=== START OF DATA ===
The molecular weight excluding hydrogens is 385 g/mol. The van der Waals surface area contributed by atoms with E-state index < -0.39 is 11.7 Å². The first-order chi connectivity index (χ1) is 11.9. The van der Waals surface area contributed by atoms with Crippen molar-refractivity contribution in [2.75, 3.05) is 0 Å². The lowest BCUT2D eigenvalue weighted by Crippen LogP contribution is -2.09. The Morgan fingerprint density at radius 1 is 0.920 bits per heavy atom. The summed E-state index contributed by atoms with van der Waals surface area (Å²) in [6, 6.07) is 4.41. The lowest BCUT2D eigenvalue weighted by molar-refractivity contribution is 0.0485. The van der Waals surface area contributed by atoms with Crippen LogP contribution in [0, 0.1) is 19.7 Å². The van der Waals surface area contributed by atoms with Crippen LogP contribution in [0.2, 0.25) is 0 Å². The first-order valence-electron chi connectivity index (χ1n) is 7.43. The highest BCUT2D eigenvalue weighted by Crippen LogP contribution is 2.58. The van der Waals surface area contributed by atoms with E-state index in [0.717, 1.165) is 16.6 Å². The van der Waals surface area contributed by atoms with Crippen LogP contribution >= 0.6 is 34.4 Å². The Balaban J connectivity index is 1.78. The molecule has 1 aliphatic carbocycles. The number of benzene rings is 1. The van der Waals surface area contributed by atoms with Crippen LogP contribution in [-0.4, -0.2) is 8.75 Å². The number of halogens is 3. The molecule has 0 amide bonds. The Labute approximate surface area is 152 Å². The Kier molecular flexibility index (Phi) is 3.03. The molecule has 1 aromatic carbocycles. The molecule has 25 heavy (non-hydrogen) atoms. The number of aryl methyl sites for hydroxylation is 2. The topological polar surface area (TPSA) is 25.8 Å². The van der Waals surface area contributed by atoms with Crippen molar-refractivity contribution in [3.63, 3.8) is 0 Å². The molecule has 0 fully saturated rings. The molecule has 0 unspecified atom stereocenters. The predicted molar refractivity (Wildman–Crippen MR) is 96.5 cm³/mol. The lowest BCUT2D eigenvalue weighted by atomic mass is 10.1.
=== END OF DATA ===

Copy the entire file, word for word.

The molecular weight excluding hydrogens is 385 g/mol. The van der Waals surface area contributed by atoms with E-state index < -0.39 is 11.7 Å². The first-order chi connectivity index (χ1) is 11.9. The van der Waals surface area contributed by atoms with Crippen molar-refractivity contribution in [2.75, 3.05) is 0 Å². The lowest BCUT2D eigenvalue weighted by Crippen LogP contribution is -2.09. The Morgan fingerprint density at radius 1 is 0.920 bits per heavy atom. The summed E-state index contributed by atoms with van der Waals surface area (Å²) in [6, 6.07) is 4.41. The lowest BCUT2D eigenvalue weighted by molar-refractivity contribution is 0.0485. The van der Waals surface area contributed by atoms with Crippen LogP contribution in [0, 0.1) is 19.7 Å². The van der Waals surface area contributed by atoms with Crippen LogP contribution in [0.2, 0.25) is 0 Å². The first-order valence-electron chi connectivity index (χ1n) is 7.43. The highest BCUT2D eigenvalue weighted by Crippen LogP contribution is 2.58. The van der Waals surface area contributed by atoms with E-state index in [0.717, 1.165) is 16.6 Å². The van der Waals surface area contributed by atoms with Crippen LogP contribution >= 0.6 is 34.4 Å². The Balaban J connectivity index is 1.78. The molecule has 1 aliphatic carbocycles. The number of benzene rings is 1. The van der Waals surface area contributed by atoms with Crippen LogP contribution in [-0.4, -0.2) is 8.75 Å². The number of halogens is 3. The molecule has 0 amide bonds. The Labute approximate surface area is 152 Å². The Kier molecular flexibility index (Phi) is 3.03. The molecule has 1 aromatic carbocycles. The molecule has 25 heavy (non-hydrogen) atoms. The number of aryl methyl sites for hydroxylation is 2. The topological polar surface area (TPSA) is 25.8 Å². The van der Waals surface area contributed by atoms with Crippen molar-refractivity contribution in [3.63, 3.8) is 0 Å². The molecule has 0 fully saturated rings. The molecule has 0 unspecified atom stereocenters. The predicted molar refractivity (Wildman–Crippen MR) is 96.5 cm³/mol. The lowest BCUT2D eigenvalue weighted by atomic mass is 10.1.